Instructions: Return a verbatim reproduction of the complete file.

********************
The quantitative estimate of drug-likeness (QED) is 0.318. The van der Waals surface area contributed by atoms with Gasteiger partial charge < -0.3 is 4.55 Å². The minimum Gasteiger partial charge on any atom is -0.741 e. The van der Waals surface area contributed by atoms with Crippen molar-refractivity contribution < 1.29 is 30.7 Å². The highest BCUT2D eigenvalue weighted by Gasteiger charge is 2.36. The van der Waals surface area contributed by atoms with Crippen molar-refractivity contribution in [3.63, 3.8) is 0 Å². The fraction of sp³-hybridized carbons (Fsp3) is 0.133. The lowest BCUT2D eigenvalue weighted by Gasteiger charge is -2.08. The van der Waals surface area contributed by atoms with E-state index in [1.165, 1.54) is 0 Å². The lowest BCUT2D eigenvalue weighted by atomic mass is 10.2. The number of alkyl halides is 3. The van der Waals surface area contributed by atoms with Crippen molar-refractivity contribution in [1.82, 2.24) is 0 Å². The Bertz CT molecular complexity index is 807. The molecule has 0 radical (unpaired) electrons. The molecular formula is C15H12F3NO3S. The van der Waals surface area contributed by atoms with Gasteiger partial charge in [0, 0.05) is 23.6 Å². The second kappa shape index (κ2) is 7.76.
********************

The quantitative estimate of drug-likeness (QED) is 0.318. The van der Waals surface area contributed by atoms with Gasteiger partial charge < -0.3 is 4.55 Å². The minimum Gasteiger partial charge on any atom is -0.741 e. The van der Waals surface area contributed by atoms with Crippen molar-refractivity contribution < 1.29 is 30.7 Å². The highest BCUT2D eigenvalue weighted by Gasteiger charge is 2.36. The van der Waals surface area contributed by atoms with Crippen molar-refractivity contribution in [3.63, 3.8) is 0 Å². The fraction of sp³-hybridized carbons (Fsp3) is 0.133. The lowest BCUT2D eigenvalue weighted by Gasteiger charge is -2.08. The van der Waals surface area contributed by atoms with E-state index in [1.165, 1.54) is 0 Å². The lowest BCUT2D eigenvalue weighted by atomic mass is 10.2. The number of alkyl halides is 3. The van der Waals surface area contributed by atoms with Crippen molar-refractivity contribution in [1.82, 2.24) is 0 Å². The Bertz CT molecular complexity index is 807. The molecule has 0 radical (unpaired) electrons. The molecular formula is C15H12F3NO3S. The van der Waals surface area contributed by atoms with Gasteiger partial charge in [0, 0.05) is 23.6 Å². The second kappa shape index (κ2) is 7.76.